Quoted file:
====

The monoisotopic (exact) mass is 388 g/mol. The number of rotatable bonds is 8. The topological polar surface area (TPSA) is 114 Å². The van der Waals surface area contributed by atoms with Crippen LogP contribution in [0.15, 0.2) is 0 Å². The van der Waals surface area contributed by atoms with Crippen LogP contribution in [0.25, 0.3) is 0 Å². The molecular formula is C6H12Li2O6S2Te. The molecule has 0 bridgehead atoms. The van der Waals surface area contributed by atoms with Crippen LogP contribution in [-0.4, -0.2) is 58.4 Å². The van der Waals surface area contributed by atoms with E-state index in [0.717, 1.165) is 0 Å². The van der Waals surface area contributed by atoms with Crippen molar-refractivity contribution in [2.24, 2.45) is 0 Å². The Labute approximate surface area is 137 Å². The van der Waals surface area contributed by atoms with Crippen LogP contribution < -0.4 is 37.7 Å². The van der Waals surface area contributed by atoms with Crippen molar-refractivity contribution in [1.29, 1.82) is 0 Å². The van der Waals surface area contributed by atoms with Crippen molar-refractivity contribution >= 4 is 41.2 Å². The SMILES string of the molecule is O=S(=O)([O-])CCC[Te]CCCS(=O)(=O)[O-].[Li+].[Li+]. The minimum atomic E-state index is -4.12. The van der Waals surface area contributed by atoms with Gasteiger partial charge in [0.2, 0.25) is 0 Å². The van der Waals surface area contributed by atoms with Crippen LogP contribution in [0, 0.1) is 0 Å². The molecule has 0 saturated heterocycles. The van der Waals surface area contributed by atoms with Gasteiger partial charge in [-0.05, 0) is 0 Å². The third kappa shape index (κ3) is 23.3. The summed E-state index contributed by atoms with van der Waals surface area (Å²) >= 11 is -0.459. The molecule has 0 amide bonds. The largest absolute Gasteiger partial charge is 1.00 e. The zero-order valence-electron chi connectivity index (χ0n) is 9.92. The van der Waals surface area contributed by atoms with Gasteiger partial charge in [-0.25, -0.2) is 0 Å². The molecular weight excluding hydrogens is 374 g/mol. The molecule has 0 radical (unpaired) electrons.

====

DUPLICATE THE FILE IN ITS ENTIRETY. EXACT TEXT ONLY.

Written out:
The monoisotopic (exact) mass is 388 g/mol. The number of rotatable bonds is 8. The topological polar surface area (TPSA) is 114 Å². The van der Waals surface area contributed by atoms with Crippen LogP contribution in [0.15, 0.2) is 0 Å². The van der Waals surface area contributed by atoms with Crippen LogP contribution in [0.25, 0.3) is 0 Å². The molecular formula is C6H12Li2O6S2Te. The molecule has 0 bridgehead atoms. The van der Waals surface area contributed by atoms with Crippen LogP contribution in [-0.4, -0.2) is 58.4 Å². The van der Waals surface area contributed by atoms with E-state index in [0.717, 1.165) is 0 Å². The van der Waals surface area contributed by atoms with Crippen molar-refractivity contribution in [2.24, 2.45) is 0 Å². The Labute approximate surface area is 137 Å². The van der Waals surface area contributed by atoms with Crippen LogP contribution < -0.4 is 37.7 Å². The van der Waals surface area contributed by atoms with Crippen molar-refractivity contribution in [1.29, 1.82) is 0 Å². The van der Waals surface area contributed by atoms with Crippen molar-refractivity contribution >= 4 is 41.2 Å². The SMILES string of the molecule is O=S(=O)([O-])CCC[Te]CCCS(=O)(=O)[O-].[Li+].[Li+]. The minimum atomic E-state index is -4.12. The van der Waals surface area contributed by atoms with Gasteiger partial charge in [0.2, 0.25) is 0 Å². The van der Waals surface area contributed by atoms with Crippen LogP contribution in [0, 0.1) is 0 Å². The molecule has 0 saturated heterocycles. The van der Waals surface area contributed by atoms with Gasteiger partial charge in [-0.05, 0) is 0 Å². The third kappa shape index (κ3) is 23.3. The summed E-state index contributed by atoms with van der Waals surface area (Å²) >= 11 is -0.459. The molecule has 0 amide bonds. The largest absolute Gasteiger partial charge is 1.00 e. The zero-order valence-electron chi connectivity index (χ0n) is 9.92. The van der Waals surface area contributed by atoms with Gasteiger partial charge in [-0.25, -0.2) is 0 Å². The molecular weight excluding hydrogens is 374 g/mol. The molecule has 0 radical (unpaired) electrons.